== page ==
B. Functional characterization of HD/MSI function by mutational analysis.
The function of the HD and MSI genes in planta will be elucidated by the characterization of mutant alleles isolated by TUSC screening. This method has already proven useful in the isolation of ZmMSI1 disrupted alleles. HD and MSI specific primers can be designed that will amplify a number of gene family members, thus greatly reducing the number of PCR reactions required and allowing for the quick isolation of multiple alleles that can be characterized easily by genomic DNA blot and sequence analysis. The exact site of Mu insertion will be determined by sequencing genomic DNA amplified from wildtype (wt) and Mu-disrupted alleles using PCR methods. The expression patterns of all Mu-disrupted alleles will be compared to the basic patterns of expression of these genes in the wt plant to determine if any stable transcripts are present, thereby characterizing the nature of the mutation. Lines carrying the Mu-disrupted ZmMSI1 alleles for RNA isolation from tissues normally expressing ZmMSI1 are being propagated to determine if they are nullizygous in nature.
To alleviate problems of expressivity, an introgression series will be initiated with the introduction of each Mu-disrupted allele into a number of well-characterized inbred lines (W23, B73 and Mol7). At each generation, heterozygous mutants will also be self-fertilized to generate homozygous mutants, which can be assayed in the following studies. All Mu-disrupted alleles isolated will be crossed to generate pertinent double mutants, which may be more affected in these assays. Mutant plants under analysis will always be compared to control siblings, segregating as a result of this cross, carrying wt HD and MSI loci in the same genetic background.
1. Sensitivity to C. carbonum strains incapable of producing HC-toxin (TOX2−).
Initial RNA profiling experiments have identified 91 maize genes that exhibit altered mRNA accumulation six hours after infection of hm mutant plants by C. carbonum TOX2−. Of the genes showing increased expression, 14 were unaffected by application of purified HC-toxin during the fungal infection. Thirty-four other induced genes, however, did not respond in the presence of HC-toxin and thus are candidates for components of the defense response pathway that are regulated directly or indirectly by histone deacetylase. Similar results were observed among genes repressed during C. carbonum TOX2− infection. This illustrates the consequences of inhibiting histone deacetylase on gene expression during a defense response and indicates HD regulation of that response may involve both transcription induction and suppression.
Wt plants, regardless of Hm genotype, are resistant to TOX2−-strains. Upon infection, elicitation occurs, pathogen defense genes are induced and only non-expanding lesions are produced. Assuming the HD or p48/MSI co-regulators act upstream of defense gene activation, the loss of expression of an HD or p48/MSI or other co-regulator protein that is a part of a complex normally targeted by HC-toxin would result in a plant that is now incapable of defense gene activation and susceptible to C. carbonum even in the absence of HC-toxin. The presence of HC-toxin reductase encoded by the Hm locus, typically present in the genetic background of the various Mu lines in the collection, will be inconsequential as no HC-toxin is produced by the pathogen. Sensitivity to C. carbonum can be easily assayed by measuring lesion expansion. This study will directly identify HD or p48/MSI or other co-regulator loci regulating defense gene activation.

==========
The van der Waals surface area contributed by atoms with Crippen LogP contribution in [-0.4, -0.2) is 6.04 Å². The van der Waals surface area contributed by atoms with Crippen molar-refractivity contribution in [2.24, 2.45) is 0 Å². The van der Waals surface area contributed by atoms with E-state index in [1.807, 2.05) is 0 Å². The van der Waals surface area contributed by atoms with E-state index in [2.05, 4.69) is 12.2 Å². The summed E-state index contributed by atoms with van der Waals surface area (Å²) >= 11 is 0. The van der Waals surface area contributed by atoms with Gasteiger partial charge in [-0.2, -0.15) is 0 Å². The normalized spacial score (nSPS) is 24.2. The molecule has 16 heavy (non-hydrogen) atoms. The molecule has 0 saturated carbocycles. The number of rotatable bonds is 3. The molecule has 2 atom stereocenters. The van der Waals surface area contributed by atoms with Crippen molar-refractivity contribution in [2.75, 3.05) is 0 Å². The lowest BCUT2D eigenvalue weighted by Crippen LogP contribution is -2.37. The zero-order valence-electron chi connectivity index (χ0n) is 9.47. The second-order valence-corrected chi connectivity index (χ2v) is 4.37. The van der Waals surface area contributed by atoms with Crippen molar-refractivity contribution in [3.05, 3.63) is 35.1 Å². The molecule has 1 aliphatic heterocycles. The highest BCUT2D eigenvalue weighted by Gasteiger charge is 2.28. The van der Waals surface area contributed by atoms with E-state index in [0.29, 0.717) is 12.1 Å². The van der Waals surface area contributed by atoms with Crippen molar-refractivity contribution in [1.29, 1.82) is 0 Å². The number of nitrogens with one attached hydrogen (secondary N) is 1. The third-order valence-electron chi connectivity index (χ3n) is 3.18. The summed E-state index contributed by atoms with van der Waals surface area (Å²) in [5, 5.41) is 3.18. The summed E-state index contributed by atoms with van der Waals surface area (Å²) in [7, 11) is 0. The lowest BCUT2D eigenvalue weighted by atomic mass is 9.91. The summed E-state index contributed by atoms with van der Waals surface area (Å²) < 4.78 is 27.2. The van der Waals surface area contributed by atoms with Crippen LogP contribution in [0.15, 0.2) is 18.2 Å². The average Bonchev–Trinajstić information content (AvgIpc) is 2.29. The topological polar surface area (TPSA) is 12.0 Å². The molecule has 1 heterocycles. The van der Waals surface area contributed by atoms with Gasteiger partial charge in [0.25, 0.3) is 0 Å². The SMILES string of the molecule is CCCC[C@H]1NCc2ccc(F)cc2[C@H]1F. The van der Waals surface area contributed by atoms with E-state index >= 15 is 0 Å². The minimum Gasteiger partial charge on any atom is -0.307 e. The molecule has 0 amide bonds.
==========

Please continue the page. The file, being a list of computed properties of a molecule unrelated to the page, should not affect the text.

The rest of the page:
2. An increased sensitivity to C. carbonum TOX2+ strains.
Similar to above, plants carrying Mu-disrupted alleles of HD and p48/MSI co-regulator proteins necessary for defense gene activation may show increased sensitivity to infectious (HC-toxin producing; TOX2+) strains of C. carbonum. One TUSC line known to have a disruption at one of the maize MSI genes has exhibited such sensitivity; while plants with the parental genotypes can resist C. carbonum TOX2+ some plants from this mutated line show delayed disease symptoms after four days of infection.
3. General phenotype.
Morphologies of the vegetative and floral structures will be assessed compared to non-mutant sibling plants. As the Mu-background is reduced by outcrossing into inbred lines, it may be possible to detect characteristic phenotypes, that segregate with the tagged allele under investigation, indicating a role for these genes in normal development.
A. Biochemical characterization of HD/MSI complexes in vivo.
With the HD family members in hand, the tools useful for biochemical dissection of the complexes within which they function can be generated. Differentially-tagged versions of full length HD and MSI proteins will be expressed in E. coli, the yeast Pichia or in insect cells using a baculovirus system. Methods are available in the art for these systems. These proteins will be used to test association in in vitro binding assays to generate polyclonal antibodies for future use in in vitro co-precipitation assays. An initial study has been performed using a maize MSI1 protein fused to the GST protein and expressed in E. coli. This construct was immobilized to chromatography resin, and in vitro transcribed and translated ZmHD proteins were radiolabeled and passed over the resin. Analysis of the protein fractions that were retained during chromatography shows that ZmHD1b and 1c, but not 1a, interact with ZmMSI1 in this system. Such immobilized protein chromatography assays (binding assays) will also be used in combination with alanine scan or domain targeted mutants to map sites of interaction between the MSI and HD proteins.